Distribution

The tapeworms are widespread throughout the world. They occur in almost all terrestrial, marine, brackish, and freshwater habitats where vertebrate animals live. Their diversity appears to be great but poorly explored at the tropical latitudes (most of the newly described species during the last decade originate from tropical habitats). They also are abundant at the temperate latitudes (e.g., the number of species found in terrestrial and freshwater habitats in Europe exceeds 900, and the number of the species recorded from a small territory such as Bulgaria (southeastern Europe) is 310).

Light micrograph of the scolex (head) and neck of the adult beef tapeworm (Taenia saginata). At upper left are the two rounded structures which are the suckers used to attach the tapeworm to the intestinal wall of its host. The head narrows into a segemented neck. (Photo by ©Alfred Pasieka/Science Photo Library/Photo Researchers, Inc. Reproduced by permission.)

Light micrograph of the scolex (head) and neck of the adult beef tapeworm (Taenia saginata). At upper left are the two rounded structures which are the suckers used to attach the tapeworm to the intestinal wall of its host. The head narrows into a segemented neck. (Photo by ©Alfred Pasieka/Science Photo Library/Photo Researchers, Inc. Reproduced by permission.)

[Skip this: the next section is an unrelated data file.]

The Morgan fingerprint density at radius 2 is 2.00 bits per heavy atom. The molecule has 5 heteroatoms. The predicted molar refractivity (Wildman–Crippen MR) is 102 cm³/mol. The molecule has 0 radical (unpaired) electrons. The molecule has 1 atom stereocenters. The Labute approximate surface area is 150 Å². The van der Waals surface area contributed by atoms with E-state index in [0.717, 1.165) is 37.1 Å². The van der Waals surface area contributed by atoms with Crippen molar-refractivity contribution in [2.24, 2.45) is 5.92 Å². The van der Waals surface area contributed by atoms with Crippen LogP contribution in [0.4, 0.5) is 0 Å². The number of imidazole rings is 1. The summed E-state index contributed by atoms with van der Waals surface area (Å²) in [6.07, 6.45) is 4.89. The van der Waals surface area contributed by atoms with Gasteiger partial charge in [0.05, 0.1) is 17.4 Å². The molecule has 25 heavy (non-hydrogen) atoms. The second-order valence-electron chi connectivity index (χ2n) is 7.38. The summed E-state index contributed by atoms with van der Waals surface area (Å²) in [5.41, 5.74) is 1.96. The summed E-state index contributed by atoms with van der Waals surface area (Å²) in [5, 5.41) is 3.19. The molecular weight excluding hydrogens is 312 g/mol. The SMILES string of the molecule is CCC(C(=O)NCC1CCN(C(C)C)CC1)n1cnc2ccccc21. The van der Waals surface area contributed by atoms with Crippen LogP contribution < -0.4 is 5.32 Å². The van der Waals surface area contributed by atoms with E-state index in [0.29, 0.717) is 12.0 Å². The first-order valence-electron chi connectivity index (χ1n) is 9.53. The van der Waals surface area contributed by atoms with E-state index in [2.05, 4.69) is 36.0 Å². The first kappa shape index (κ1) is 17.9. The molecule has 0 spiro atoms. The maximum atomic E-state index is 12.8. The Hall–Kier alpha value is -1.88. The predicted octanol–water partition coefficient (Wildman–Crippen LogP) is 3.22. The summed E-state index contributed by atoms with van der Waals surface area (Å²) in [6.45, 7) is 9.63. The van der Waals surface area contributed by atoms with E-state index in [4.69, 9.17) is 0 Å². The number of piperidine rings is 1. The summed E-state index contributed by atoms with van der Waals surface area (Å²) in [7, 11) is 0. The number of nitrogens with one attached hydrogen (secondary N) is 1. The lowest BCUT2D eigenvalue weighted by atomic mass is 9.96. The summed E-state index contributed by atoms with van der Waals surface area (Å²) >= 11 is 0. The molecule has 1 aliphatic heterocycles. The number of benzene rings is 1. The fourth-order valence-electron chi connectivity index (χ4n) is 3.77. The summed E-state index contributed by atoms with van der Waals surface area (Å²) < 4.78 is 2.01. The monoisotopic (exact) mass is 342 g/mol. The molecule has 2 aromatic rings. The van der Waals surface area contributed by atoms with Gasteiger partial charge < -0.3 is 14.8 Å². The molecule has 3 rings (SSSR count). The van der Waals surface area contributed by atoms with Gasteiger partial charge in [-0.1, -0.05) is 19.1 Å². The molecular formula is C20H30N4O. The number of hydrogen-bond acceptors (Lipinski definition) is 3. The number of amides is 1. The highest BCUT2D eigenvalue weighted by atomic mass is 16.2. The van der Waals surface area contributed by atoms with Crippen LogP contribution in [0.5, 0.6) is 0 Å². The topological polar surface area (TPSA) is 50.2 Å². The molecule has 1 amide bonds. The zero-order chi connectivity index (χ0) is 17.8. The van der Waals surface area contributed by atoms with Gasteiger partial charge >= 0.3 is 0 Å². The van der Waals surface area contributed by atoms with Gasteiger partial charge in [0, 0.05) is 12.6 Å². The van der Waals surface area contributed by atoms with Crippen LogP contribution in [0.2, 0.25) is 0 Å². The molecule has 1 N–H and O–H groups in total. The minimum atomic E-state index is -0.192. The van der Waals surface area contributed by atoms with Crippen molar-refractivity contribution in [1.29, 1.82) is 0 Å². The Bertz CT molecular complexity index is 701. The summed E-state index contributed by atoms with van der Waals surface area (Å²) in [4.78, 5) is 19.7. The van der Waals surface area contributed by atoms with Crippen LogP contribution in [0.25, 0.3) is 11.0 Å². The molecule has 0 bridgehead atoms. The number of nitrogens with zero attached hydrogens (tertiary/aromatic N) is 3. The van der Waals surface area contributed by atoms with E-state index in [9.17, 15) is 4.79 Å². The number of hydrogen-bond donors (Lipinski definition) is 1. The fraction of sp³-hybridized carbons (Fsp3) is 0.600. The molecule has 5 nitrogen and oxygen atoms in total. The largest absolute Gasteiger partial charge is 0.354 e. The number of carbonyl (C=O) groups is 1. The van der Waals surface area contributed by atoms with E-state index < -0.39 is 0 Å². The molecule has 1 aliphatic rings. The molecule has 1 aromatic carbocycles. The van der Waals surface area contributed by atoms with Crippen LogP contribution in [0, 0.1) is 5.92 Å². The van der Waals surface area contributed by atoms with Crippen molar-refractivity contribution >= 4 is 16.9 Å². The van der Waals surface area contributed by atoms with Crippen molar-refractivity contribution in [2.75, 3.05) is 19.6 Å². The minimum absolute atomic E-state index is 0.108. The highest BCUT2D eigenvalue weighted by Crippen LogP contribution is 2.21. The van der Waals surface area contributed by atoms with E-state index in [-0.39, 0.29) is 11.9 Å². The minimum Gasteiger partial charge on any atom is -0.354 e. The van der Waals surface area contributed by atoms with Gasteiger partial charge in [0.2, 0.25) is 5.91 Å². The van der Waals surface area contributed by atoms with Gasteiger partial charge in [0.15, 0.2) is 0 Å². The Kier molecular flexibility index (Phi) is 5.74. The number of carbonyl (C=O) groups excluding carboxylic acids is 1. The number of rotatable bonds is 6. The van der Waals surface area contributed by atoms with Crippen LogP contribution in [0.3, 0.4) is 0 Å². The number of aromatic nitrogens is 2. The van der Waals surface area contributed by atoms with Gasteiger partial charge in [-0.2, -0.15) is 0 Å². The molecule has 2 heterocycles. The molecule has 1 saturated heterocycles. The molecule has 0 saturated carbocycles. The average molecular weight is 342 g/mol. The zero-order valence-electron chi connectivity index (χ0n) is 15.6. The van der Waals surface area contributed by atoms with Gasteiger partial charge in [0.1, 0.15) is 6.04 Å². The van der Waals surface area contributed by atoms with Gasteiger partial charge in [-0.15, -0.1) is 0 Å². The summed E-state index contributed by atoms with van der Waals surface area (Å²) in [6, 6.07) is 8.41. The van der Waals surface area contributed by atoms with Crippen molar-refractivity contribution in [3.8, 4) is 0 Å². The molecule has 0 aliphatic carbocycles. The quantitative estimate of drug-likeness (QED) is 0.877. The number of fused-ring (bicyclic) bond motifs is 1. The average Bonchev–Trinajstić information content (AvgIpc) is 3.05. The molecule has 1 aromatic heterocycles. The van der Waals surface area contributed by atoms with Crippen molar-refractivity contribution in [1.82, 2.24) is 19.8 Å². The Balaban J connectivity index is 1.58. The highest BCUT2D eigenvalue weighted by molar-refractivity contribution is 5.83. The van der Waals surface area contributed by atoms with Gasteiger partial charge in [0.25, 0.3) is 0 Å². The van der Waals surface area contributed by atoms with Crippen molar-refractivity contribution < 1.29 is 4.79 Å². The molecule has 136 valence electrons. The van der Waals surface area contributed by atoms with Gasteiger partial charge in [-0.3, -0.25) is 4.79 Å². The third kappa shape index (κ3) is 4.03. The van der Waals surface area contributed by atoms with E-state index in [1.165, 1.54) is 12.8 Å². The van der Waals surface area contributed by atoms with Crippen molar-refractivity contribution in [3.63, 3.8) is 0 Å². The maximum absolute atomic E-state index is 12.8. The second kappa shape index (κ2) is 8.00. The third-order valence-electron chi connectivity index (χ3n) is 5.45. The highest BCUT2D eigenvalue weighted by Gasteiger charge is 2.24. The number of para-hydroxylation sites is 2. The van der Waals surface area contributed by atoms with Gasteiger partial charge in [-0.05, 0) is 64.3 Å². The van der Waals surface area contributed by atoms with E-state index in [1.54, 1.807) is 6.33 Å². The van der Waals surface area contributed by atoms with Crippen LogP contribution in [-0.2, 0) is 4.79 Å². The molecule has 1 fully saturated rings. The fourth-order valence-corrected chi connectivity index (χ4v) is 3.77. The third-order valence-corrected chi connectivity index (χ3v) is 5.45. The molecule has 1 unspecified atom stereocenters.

More than hundred species were reported from marine birds and mammals in Arctic and Antarctic habitats.

About one third of the cestode species are parasites of marine fishes, mostly of sharks and rays. Several pseudophyl-lideans were described from deep-sea teleost fishes (e.g., Pro-bothriocephalus alaini was collected at a depth of 2,590-3,350 ft (790-1,020 m), Probothriocephalus muelleri and Phylobythoides stunkardi at a depth between 5,550 and 7,520 ft (1,690 and 2,290 m), all from the North Atlantic).

The cestode orders have cosmopolitan distributions, with three exceptions only. The litobothriideans are known from the Pacific Ocean only, off California, Mexico, and Australia. The nippotaeniideans were recorded from freshwater fishes in Japan, China, Russian Far East, and New Zealand. The haplobothriideans have the most restricted geographical range. The two species of this order occur in North America, in the "living fossil" bowfin (Amia calva).

Essentials of Human Physiology

Essentials of Human Physiology

This ebook provides an introductory explanation of the workings of the human body, with an effort to draw connections between the body systems and explain their interdependencies. A framework for the book is homeostasis and how the body maintains balance within each system. This is intended as a first introduction to physiology for a college-level course.

Get My Free Ebook


Post a comment